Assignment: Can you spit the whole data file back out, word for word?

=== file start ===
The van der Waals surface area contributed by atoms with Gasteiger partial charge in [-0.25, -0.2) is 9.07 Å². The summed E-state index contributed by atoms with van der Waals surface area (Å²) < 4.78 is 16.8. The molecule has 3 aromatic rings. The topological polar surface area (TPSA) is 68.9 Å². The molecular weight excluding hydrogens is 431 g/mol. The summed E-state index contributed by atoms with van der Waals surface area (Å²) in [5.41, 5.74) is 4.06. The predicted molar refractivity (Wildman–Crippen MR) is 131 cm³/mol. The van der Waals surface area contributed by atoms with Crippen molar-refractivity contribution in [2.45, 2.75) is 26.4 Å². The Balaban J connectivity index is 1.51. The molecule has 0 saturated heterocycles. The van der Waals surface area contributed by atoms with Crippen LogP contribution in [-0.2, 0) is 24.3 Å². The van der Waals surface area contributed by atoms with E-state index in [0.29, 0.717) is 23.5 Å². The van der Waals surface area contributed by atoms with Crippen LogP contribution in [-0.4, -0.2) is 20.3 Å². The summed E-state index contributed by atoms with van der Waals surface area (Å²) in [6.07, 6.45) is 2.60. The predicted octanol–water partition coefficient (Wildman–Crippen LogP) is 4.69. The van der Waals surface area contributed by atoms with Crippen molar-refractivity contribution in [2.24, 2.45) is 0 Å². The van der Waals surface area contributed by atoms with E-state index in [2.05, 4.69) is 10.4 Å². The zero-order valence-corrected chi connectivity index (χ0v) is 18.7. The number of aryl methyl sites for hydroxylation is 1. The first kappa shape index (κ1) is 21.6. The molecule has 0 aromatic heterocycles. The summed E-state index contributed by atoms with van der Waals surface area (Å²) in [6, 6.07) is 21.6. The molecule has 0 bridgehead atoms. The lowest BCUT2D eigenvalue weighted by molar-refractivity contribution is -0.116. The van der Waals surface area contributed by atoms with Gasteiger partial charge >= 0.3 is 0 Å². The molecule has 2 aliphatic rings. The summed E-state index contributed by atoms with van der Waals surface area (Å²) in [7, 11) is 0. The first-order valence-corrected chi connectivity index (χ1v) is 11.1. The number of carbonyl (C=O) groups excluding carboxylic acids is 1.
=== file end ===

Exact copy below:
The van der Waals surface area contributed by atoms with Gasteiger partial charge in [-0.25, -0.2) is 9.07 Å². The summed E-state index contributed by atoms with van der Waals surface area (Å²) < 4.78 is 16.8. The molecule has 3 aromatic rings. The topological polar surface area (TPSA) is 68.9 Å². The molecular weight excluding hydrogens is 431 g/mol. The summed E-state index contributed by atoms with van der Waals surface area (Å²) in [5.41, 5.74) is 4.06. The predicted molar refractivity (Wildman–Crippen MR) is 131 cm³/mol. The van der Waals surface area contributed by atoms with Crippen molar-refractivity contribution in [2.45, 2.75) is 26.4 Å². The Balaban J connectivity index is 1.51. The molecule has 0 saturated heterocycles. The van der Waals surface area contributed by atoms with Crippen LogP contribution in [-0.2, 0) is 24.3 Å². The van der Waals surface area contributed by atoms with E-state index in [0.29, 0.717) is 23.5 Å². The van der Waals surface area contributed by atoms with Crippen LogP contribution in [-0.4, -0.2) is 20.3 Å². The summed E-state index contributed by atoms with van der Waals surface area (Å²) in [6.07, 6.45) is 2.60. The predicted octanol–water partition coefficient (Wildman–Crippen LogP) is 4.69. The van der Waals surface area contributed by atoms with Crippen molar-refractivity contribution in [2.24, 2.45) is 0 Å². The van der Waals surface area contributed by atoms with E-state index in [2.05, 4.69) is 10.4 Å². The zero-order valence-corrected chi connectivity index (χ0v) is 18.7. The number of aryl methyl sites for hydroxylation is 1. The first kappa shape index (κ1) is 21.6. The molecule has 0 aromatic heterocycles. The summed E-state index contributed by atoms with van der Waals surface area (Å²) in [6, 6.07) is 21.6. The molecule has 0 bridgehead atoms. The lowest BCUT2D eigenvalue weighted by molar-refractivity contribution is -0.116. The van der Waals surface area contributed by atoms with Gasteiger partial charge >= 0.3 is 0 Å². The molecule has 2 aliphatic rings. The summed E-state index contributed by atoms with van der Waals surface area (Å²) in [7, 11) is 0. The first-order valence-corrected chi connectivity index (χ1v) is 11.1. The number of carbonyl (C=O) groups excluding carboxylic acids is 1.